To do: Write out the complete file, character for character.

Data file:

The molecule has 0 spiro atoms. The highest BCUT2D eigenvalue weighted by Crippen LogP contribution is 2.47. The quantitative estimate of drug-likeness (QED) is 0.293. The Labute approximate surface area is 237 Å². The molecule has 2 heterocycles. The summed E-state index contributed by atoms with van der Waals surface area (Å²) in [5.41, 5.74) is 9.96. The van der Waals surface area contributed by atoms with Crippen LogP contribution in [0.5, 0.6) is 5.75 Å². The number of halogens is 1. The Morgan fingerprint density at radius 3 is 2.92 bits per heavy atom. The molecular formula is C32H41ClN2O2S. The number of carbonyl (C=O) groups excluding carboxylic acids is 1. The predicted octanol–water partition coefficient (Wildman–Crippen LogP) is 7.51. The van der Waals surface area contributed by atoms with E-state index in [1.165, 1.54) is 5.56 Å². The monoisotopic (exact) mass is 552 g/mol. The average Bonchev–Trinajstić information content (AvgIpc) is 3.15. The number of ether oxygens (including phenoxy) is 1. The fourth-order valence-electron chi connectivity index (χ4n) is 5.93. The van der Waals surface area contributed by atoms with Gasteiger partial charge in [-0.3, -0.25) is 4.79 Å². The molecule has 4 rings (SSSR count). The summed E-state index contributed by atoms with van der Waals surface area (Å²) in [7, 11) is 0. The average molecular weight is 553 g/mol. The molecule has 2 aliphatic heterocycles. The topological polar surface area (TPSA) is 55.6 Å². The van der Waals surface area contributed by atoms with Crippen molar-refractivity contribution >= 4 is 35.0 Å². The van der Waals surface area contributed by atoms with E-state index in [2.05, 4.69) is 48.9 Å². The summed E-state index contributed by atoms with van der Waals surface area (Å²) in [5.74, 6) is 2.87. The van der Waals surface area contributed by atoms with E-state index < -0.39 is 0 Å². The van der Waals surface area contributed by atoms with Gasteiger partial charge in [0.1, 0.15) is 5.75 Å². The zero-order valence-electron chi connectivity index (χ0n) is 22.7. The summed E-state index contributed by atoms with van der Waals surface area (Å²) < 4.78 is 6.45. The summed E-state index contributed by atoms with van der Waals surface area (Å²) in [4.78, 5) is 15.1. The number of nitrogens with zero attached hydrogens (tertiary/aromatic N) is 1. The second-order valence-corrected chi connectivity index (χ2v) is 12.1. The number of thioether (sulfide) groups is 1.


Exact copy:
The molecule has 0 spiro atoms. The highest BCUT2D eigenvalue weighted by Crippen LogP contribution is 2.47. The quantitative estimate of drug-likeness (QED) is 0.293. The Labute approximate surface area is 237 Å². The molecule has 2 heterocycles. The summed E-state index contributed by atoms with van der Waals surface area (Å²) in [5.41, 5.74) is 9.96. The van der Waals surface area contributed by atoms with Crippen LogP contribution in [0.5, 0.6) is 5.75 Å². The number of halogens is 1. The Morgan fingerprint density at radius 3 is 2.92 bits per heavy atom. The molecular formula is C32H41ClN2O2S. The number of carbonyl (C=O) groups excluding carboxylic acids is 1. The predicted octanol–water partition coefficient (Wildman–Crippen LogP) is 7.51. The van der Waals surface area contributed by atoms with E-state index in [1.165, 1.54) is 5.56 Å². The monoisotopic (exact) mass is 552 g/mol. The average Bonchev–Trinajstić information content (AvgIpc) is 3.15. The number of ether oxygens (including phenoxy) is 1. The fourth-order valence-electron chi connectivity index (χ4n) is 5.93. The van der Waals surface area contributed by atoms with Gasteiger partial charge in [-0.3, -0.25) is 4.79 Å². The molecule has 4 rings (SSSR count). The summed E-state index contributed by atoms with van der Waals surface area (Å²) in [7, 11) is 0. The average molecular weight is 553 g/mol. The molecule has 2 aliphatic heterocycles. The topological polar surface area (TPSA) is 55.6 Å². The van der Waals surface area contributed by atoms with Crippen molar-refractivity contribution >= 4 is 35.0 Å². The van der Waals surface area contributed by atoms with E-state index in [2.05, 4.69) is 48.9 Å². The summed E-state index contributed by atoms with van der Waals surface area (Å²) in [5.74, 6) is 2.87. The van der Waals surface area contributed by atoms with E-state index < -0.39 is 0 Å². The van der Waals surface area contributed by atoms with Gasteiger partial charge in [0.1, 0.15) is 5.75 Å². The zero-order valence-electron chi connectivity index (χ0n) is 22.7. The summed E-state index contributed by atoms with van der Waals surface area (Å²) < 4.78 is 6.45. The summed E-state index contributed by atoms with van der Waals surface area (Å²) in [4.78, 5) is 15.1. The number of nitrogens with zero attached hydrogens (tertiary/aromatic N) is 1. The second-order valence-corrected chi connectivity index (χ2v) is 12.1. The number of thioether (sulfide) groups is 1.